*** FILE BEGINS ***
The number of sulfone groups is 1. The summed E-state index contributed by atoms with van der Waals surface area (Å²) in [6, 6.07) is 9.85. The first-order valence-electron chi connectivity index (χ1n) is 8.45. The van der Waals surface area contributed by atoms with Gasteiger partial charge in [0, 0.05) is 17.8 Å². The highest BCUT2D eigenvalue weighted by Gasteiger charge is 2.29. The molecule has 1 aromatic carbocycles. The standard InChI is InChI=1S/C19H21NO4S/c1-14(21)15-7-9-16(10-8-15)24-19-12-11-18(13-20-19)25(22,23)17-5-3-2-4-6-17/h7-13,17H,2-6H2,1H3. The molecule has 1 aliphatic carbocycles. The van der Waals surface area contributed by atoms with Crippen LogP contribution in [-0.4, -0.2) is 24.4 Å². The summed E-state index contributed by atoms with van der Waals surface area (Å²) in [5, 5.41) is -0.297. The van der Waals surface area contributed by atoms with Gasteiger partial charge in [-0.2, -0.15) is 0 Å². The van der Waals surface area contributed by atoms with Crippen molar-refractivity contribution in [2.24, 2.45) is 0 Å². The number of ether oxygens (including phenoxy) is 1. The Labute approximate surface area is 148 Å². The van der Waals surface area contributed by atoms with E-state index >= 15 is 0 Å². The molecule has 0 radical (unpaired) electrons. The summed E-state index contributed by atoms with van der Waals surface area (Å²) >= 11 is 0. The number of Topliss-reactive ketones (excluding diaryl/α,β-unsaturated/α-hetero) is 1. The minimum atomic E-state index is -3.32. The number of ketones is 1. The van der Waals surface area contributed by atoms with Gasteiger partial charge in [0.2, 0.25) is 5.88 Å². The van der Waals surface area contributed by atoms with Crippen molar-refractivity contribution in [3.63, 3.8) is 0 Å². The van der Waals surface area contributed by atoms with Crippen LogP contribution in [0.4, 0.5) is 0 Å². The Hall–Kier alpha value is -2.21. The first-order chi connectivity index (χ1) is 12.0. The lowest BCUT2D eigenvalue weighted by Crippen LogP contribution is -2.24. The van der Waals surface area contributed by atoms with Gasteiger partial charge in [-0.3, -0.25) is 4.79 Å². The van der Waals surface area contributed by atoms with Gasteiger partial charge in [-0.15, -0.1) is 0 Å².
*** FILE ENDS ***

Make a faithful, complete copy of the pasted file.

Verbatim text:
The number of sulfone groups is 1. The summed E-state index contributed by atoms with van der Waals surface area (Å²) in [6, 6.07) is 9.85. The first-order valence-electron chi connectivity index (χ1n) is 8.45. The van der Waals surface area contributed by atoms with Gasteiger partial charge in [0, 0.05) is 17.8 Å². The highest BCUT2D eigenvalue weighted by Gasteiger charge is 2.29. The molecule has 1 aromatic carbocycles. The standard InChI is InChI=1S/C19H21NO4S/c1-14(21)15-7-9-16(10-8-15)24-19-12-11-18(13-20-19)25(22,23)17-5-3-2-4-6-17/h7-13,17H,2-6H2,1H3. The molecule has 1 aliphatic carbocycles. The van der Waals surface area contributed by atoms with Crippen LogP contribution in [-0.4, -0.2) is 24.4 Å². The summed E-state index contributed by atoms with van der Waals surface area (Å²) in [5, 5.41) is -0.297. The van der Waals surface area contributed by atoms with Gasteiger partial charge in [-0.2, -0.15) is 0 Å². The van der Waals surface area contributed by atoms with Crippen molar-refractivity contribution in [2.24, 2.45) is 0 Å². The number of ether oxygens (including phenoxy) is 1. The Labute approximate surface area is 148 Å². The van der Waals surface area contributed by atoms with E-state index >= 15 is 0 Å². The molecule has 0 radical (unpaired) electrons. The summed E-state index contributed by atoms with van der Waals surface area (Å²) >= 11 is 0. The number of Topliss-reactive ketones (excluding diaryl/α,β-unsaturated/α-hetero) is 1. The minimum atomic E-state index is -3.32. The number of ketones is 1. The van der Waals surface area contributed by atoms with Gasteiger partial charge in [0.2, 0.25) is 5.88 Å². The van der Waals surface area contributed by atoms with Crippen molar-refractivity contribution in [3.63, 3.8) is 0 Å². The van der Waals surface area contributed by atoms with Crippen LogP contribution in [0.4, 0.5) is 0 Å². The Hall–Kier alpha value is -2.21. The first-order chi connectivity index (χ1) is 12.0. The lowest BCUT2D eigenvalue weighted by Crippen LogP contribution is -2.24. The van der Waals surface area contributed by atoms with Gasteiger partial charge in [-0.3, -0.25) is 4.79 Å². The van der Waals surface area contributed by atoms with Gasteiger partial charge in [-0.15, -0.1) is 0 Å².